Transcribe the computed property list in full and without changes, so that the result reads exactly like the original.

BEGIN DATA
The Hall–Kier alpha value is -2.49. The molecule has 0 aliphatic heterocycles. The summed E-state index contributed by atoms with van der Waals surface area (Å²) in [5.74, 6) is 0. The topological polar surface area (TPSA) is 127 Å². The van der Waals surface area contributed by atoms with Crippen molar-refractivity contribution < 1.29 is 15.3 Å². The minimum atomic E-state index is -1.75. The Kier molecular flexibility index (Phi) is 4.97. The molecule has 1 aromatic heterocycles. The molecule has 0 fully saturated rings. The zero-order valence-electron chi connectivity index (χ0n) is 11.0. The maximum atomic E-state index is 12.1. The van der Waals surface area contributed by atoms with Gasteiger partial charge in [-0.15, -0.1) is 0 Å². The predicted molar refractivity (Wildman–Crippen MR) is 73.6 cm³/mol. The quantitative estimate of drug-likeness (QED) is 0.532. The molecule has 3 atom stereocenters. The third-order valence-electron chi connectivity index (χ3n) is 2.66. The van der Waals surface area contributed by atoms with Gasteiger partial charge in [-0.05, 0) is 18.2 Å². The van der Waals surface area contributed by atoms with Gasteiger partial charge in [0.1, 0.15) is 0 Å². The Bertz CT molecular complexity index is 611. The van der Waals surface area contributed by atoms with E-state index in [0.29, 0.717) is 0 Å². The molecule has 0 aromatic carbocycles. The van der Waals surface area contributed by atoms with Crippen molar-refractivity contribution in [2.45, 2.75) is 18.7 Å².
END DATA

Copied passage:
The Hall–Kier alpha value is -2.49. The molecule has 0 aliphatic heterocycles. The summed E-state index contributed by atoms with van der Waals surface area (Å²) in [5.74, 6) is 0. The topological polar surface area (TPSA) is 127 Å². The van der Waals surface area contributed by atoms with Crippen molar-refractivity contribution < 1.29 is 15.3 Å². The minimum atomic E-state index is -1.75. The Kier molecular flexibility index (Phi) is 4.97. The molecule has 1 aromatic heterocycles. The molecule has 0 fully saturated rings. The zero-order valence-electron chi connectivity index (χ0n) is 11.0. The maximum atomic E-state index is 12.1. The van der Waals surface area contributed by atoms with Gasteiger partial charge in [-0.15, -0.1) is 0 Å². The predicted molar refractivity (Wildman–Crippen MR) is 73.6 cm³/mol. The quantitative estimate of drug-likeness (QED) is 0.532. The molecule has 3 atom stereocenters. The third-order valence-electron chi connectivity index (χ3n) is 2.66. The van der Waals surface area contributed by atoms with Gasteiger partial charge in [-0.05, 0) is 18.2 Å². The van der Waals surface area contributed by atoms with Gasteiger partial charge in [0.1, 0.15) is 0 Å². The Bertz CT molecular complexity index is 611. The van der Waals surface area contributed by atoms with E-state index in [0.29, 0.717) is 0 Å². The molecule has 0 aromatic carbocycles. The van der Waals surface area contributed by atoms with Crippen molar-refractivity contribution in [2.45, 2.75) is 18.7 Å².